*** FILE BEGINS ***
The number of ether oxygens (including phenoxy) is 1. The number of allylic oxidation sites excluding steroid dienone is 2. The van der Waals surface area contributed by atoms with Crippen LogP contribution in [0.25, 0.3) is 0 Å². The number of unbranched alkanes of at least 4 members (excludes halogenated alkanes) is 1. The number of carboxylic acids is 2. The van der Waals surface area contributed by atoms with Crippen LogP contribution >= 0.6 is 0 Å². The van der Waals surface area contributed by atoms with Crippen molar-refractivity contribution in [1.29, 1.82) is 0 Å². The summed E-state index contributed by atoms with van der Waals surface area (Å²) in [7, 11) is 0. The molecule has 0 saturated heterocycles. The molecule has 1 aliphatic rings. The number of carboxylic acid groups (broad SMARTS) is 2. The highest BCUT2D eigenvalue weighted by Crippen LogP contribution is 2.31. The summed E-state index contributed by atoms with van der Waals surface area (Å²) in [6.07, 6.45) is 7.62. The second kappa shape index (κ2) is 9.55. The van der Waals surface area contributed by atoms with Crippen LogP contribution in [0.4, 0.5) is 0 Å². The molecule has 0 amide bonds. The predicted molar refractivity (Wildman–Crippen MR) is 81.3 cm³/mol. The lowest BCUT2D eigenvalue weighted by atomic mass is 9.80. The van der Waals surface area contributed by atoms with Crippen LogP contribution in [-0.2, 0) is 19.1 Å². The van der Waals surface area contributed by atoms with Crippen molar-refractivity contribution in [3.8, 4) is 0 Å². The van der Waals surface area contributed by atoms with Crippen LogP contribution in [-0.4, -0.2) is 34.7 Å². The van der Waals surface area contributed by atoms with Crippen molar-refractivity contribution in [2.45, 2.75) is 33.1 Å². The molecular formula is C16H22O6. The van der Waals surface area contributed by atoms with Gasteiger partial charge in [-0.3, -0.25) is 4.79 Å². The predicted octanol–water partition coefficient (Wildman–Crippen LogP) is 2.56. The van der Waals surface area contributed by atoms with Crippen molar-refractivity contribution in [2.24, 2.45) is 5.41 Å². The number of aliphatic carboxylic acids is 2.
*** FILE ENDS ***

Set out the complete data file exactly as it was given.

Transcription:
The number of ether oxygens (including phenoxy) is 1. The number of allylic oxidation sites excluding steroid dienone is 2. The van der Waals surface area contributed by atoms with Crippen LogP contribution in [0.25, 0.3) is 0 Å². The number of unbranched alkanes of at least 4 members (excludes halogenated alkanes) is 1. The number of carboxylic acids is 2. The van der Waals surface area contributed by atoms with Crippen LogP contribution >= 0.6 is 0 Å². The van der Waals surface area contributed by atoms with Crippen molar-refractivity contribution in [1.29, 1.82) is 0 Å². The summed E-state index contributed by atoms with van der Waals surface area (Å²) in [7, 11) is 0. The molecule has 0 saturated heterocycles. The molecule has 1 aliphatic rings. The number of carboxylic acid groups (broad SMARTS) is 2. The highest BCUT2D eigenvalue weighted by Crippen LogP contribution is 2.31. The summed E-state index contributed by atoms with van der Waals surface area (Å²) in [6.07, 6.45) is 7.62. The second kappa shape index (κ2) is 9.55. The van der Waals surface area contributed by atoms with Crippen LogP contribution in [0.4, 0.5) is 0 Å². The molecule has 0 amide bonds. The predicted molar refractivity (Wildman–Crippen MR) is 81.3 cm³/mol. The lowest BCUT2D eigenvalue weighted by atomic mass is 9.80. The van der Waals surface area contributed by atoms with Crippen LogP contribution in [-0.2, 0) is 19.1 Å². The van der Waals surface area contributed by atoms with Crippen molar-refractivity contribution in [3.8, 4) is 0 Å². The van der Waals surface area contributed by atoms with Crippen LogP contribution in [-0.4, -0.2) is 34.7 Å². The van der Waals surface area contributed by atoms with Crippen molar-refractivity contribution in [2.45, 2.75) is 33.1 Å². The molecular formula is C16H22O6. The van der Waals surface area contributed by atoms with Gasteiger partial charge in [-0.3, -0.25) is 4.79 Å². The predicted octanol–water partition coefficient (Wildman–Crippen LogP) is 2.56. The van der Waals surface area contributed by atoms with Crippen molar-refractivity contribution in [2.24, 2.45) is 5.41 Å². The number of aliphatic carboxylic acids is 2.